I find it an incredibly crass topic to speak about, success. Its one of those areas at which I automatically Although this misunderstanding goes two ways. An example of this (Im embarresessd to admit to the
switch off when brought up in conversation. As, normally, the person who is speaking about success is following) is the jealousy that I feel towards friends and peers carreers, I look at them and think I am
narrow minded in their ideas of what success is: good steady career, good food to eat, pay your taxes, making just as good work as you are-why dont I get a show
owning your own home and married with two lovely children called Charlotte and George. I know this jealousy is foolish, but its a feeling I cant shrug off for at least a few days. But its a natural
emotion to feel- right? So I dont think we should be to ashamed of our jealousy, were only humans
Of course, its ok to know what youre doing in life and want to have these things, if it makes you happy after all.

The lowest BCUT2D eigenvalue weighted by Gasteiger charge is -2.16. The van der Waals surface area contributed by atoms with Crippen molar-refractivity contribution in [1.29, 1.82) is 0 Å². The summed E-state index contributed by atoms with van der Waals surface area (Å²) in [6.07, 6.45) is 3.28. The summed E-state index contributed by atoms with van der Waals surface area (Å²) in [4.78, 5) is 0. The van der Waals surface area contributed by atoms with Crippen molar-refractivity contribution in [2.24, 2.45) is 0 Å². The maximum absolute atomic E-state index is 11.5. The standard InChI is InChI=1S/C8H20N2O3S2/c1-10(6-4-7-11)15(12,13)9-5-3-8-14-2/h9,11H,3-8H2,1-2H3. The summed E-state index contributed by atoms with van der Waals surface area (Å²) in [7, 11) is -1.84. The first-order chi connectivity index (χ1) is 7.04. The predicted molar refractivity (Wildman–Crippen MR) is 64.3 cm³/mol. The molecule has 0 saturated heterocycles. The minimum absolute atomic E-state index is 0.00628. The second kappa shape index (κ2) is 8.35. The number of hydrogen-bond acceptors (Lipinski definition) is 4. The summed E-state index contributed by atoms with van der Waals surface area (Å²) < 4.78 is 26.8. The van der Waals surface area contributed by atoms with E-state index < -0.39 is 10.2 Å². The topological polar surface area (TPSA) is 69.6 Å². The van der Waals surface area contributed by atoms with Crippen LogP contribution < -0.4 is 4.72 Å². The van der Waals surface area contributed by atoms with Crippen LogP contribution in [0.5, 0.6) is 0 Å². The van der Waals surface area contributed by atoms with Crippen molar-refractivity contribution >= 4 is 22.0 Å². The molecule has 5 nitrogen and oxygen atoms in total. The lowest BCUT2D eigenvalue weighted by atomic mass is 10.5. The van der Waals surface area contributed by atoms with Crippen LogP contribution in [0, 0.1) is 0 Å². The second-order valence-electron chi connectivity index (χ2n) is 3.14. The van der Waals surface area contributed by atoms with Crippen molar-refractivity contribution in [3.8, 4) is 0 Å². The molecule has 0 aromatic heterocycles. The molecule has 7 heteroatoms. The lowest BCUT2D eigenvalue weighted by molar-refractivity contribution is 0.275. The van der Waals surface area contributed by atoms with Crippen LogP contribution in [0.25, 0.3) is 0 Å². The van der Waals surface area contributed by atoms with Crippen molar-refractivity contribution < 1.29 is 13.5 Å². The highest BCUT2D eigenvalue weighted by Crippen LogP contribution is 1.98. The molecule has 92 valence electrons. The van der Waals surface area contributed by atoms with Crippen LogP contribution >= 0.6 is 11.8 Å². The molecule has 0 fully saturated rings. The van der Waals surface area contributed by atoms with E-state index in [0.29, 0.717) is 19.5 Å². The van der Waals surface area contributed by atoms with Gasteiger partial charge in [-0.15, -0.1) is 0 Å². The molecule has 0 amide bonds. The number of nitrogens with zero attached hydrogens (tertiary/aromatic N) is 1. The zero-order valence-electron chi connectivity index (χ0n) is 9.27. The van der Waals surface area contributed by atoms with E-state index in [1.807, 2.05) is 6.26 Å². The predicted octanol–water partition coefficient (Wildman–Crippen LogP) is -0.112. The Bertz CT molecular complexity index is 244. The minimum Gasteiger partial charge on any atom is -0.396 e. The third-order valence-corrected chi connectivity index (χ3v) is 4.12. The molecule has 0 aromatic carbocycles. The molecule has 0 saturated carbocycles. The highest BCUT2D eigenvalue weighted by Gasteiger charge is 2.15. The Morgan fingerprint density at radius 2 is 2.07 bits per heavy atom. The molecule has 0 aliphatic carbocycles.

then Im not going to criticize your decisions. But for me, this is how the success conversation tends Although when its finally off my mind, I realize that these insercurities are deeply saddening. As its
to go: not the jealousy thats too bad, its the not sharing or helping out each other that puts a competition
between artists, whereas instead of trying to outdo each other-we should be more willing to share and
Each Christmas eve I meet up with old school friends (I was the only one to study Fine Art). Theyre help!
all doing different things: one is a teacher, the other works for inland revenue, another works for a
property company where theyre a project manager, and the last friend works in construction where So what is success, well its all-relative-right?